Jun 3, 2015 · 4 minutes

Growing up in Concord, New Hampshire, TJ Parker kind of figured that he would end up one day running the family pharmacy business.

Parker filled various roles for the pharmacy his father ran, working behind the counter or delivering medications to nursing homes and assisted living facilities. He even color-coded one customer's pill bottles so that she knew which time of the day to take each medication. So it was quite natural that TJ Parker would go on to the Massachusetts College of Pharmacy and Health Sciences to follow in the footsteps of his father.

However, a few unexpected things happened along the way that eventually led to the formation of pill packaging startup PillPack, which announced today that it has received $50 million in new funding.

At one point, TJ's father's pharmacy, which filled and organized drug orders for nursing homes and long term care facilities, grew so big that it was servicing clients throughout the state and had its own fleet of delivery drivers. To ease the pill organizing process, his father had imported a special pill sorting "robot" from Japan to automate the sorting of medication for his nursing home-geared business.

"I watched that grow, and when I realized that I could couple that with everything I had learned about design, that's what became PillPack," Parker explained. "In hindsight that was a very clear trajectory."

The education in design that Parker refers to occurred at the Mass College of Art, which was a neighbor to MCPHS, the pharmacy college that he attended in Boston. As he explained it, the courses at Mass Pharma were a bit dull so his interest in design led him to study everything from architecture to fashion design and eventually software. That's right, Parker, who now runs one of the fastest growing pharm startups in the world at one point studied fashion. "I learned how to make a really nice bodice, which was cool," he explained, "but I didn't make it through the second semester where I would have learned how to make jeans and a sweatshirt, which would have been really useful."

When I asked where the design sensibilities for PillPack came from, Parker responded by chuckling out, "Umm, the bowels of the Internet."

"I just started going down all these rabbit holes on how things were designed and their histories," he added. "I just started drilling myself on all these different approaches to design, I mean pharmacy school was sooo boring."

If I haven't said it before, I'll say it now. TJ Parker is VERY eclectic. He's not your prototypical startup founder. Not only does he have a dry, wicked sense of humor that I imagine Bill Murray would have been like if he grew up in the North Woods, but he seems like he would be as well-suited working on a lobster boat in Maine or a beer brewery in Vermont as he is in a pharma tech company outside of Boston in Somerville.

Parker's non-pharmaceutical interests also led him away from the Mass Pharma/MassART section of Boston and across the Charles River to Cambridge, where he met his eventual PillPack co-founder. Somehow, he got involved in the prestigious MIT's $100K Entrepreneurship Competition. He didn't enter MIT, he just kind of found a back door to connect with the budding entrepreneurs and technologists at the school. "I just kinda snuck in," Parker said. "They had this form that said, 'Fill this out to help run the $100K,' and so I did and just showed up. They asked if I went to school there, and when I said no, they were just kind of like, 'OK, whatever'...MIT's kinda good about that stuff, so I just kind of tagged along for a couple of years."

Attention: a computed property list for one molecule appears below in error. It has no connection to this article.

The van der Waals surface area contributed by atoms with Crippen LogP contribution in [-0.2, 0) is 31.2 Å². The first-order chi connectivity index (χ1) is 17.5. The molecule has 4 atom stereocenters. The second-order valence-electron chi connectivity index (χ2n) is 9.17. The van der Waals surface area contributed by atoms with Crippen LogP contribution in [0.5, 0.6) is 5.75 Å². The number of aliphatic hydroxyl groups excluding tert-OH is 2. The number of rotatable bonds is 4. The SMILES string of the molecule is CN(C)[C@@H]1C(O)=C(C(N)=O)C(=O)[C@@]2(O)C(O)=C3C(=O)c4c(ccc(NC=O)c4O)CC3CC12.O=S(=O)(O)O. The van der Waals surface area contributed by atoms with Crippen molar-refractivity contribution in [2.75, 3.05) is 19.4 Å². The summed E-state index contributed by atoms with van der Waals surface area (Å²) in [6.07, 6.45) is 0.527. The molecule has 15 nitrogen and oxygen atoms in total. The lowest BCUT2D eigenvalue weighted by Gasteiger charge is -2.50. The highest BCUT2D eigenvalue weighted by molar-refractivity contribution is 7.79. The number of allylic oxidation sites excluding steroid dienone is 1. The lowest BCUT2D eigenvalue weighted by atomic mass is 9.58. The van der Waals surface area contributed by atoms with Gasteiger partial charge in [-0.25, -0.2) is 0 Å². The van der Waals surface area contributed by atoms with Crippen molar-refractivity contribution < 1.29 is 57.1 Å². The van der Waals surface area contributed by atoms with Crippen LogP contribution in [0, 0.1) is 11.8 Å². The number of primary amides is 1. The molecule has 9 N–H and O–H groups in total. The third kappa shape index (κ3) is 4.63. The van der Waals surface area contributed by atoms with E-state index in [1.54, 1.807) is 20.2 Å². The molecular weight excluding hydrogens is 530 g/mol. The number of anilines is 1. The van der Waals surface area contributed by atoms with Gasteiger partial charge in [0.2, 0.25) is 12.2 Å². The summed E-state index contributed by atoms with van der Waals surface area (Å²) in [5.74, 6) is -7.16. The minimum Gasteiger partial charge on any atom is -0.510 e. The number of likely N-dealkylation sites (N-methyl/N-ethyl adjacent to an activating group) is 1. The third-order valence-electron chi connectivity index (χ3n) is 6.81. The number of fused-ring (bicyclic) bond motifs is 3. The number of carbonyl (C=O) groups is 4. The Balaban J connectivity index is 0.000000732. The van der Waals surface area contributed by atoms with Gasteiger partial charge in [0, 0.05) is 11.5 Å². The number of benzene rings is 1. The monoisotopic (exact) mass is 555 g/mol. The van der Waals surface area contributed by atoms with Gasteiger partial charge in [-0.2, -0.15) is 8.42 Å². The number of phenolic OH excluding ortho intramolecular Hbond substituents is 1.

Through the competition, Parker met Elliot Cohen, an MIT student, and the two founded PillPack in 2013. After first building the company at design firm IDEO and then TechStars Boston, the company officially launched its product last its service nationally in February 2014.

What makes PillPack unique, and, quite frankly a threat to pharmacy giants like CVS, Walgreens, Rite-Aid, and even Walmart, is that it's use of technology and design is truly — and to again use a well-worn word — disruptive. Now operating in 47 states, the company organizes specific packs of pills by the time they need to be taken or how they need to be consumed (ie., with food), for individuals who have multiple medication needs.

PillPack not only organizes medications schedules for its users, but its software also analyzes and searches for any potential dangers that come with combining various drugs.

With a fresh $50 million from a round led by CRV along with previous investors Accel Partners, Menlo Ventures, FKA Atlas, and Sherpa Ventures, the company has now raised $62 million. The company plans to use the new funding to launch both a mobile app as well as some brick and mortar stores in multiple cities.

Expanding to storefronts seems like an odd move for a company whose mission is basically to upend what we think of the modern pharmacy. But it doesn't when considering Parker's family roots as a small business in the industry. It actually makes a lot of sense that a kid who use to be the neighborhood pharmacist's helper is now building a company that has its sights set on taking down CVS, Walgreens, and others.

After our interview, I asked Parker if building a potential billion dollar pharmacy brand was what he imagined he'd be doing back in the days of manually color-coding pill bottles. "Actually, I thought I'd be running a small pharmacy in some little New Hampshire town," he said.

"But this is a bit more fun, and an awful lot more exciting."

[illustration by Brad Jonas]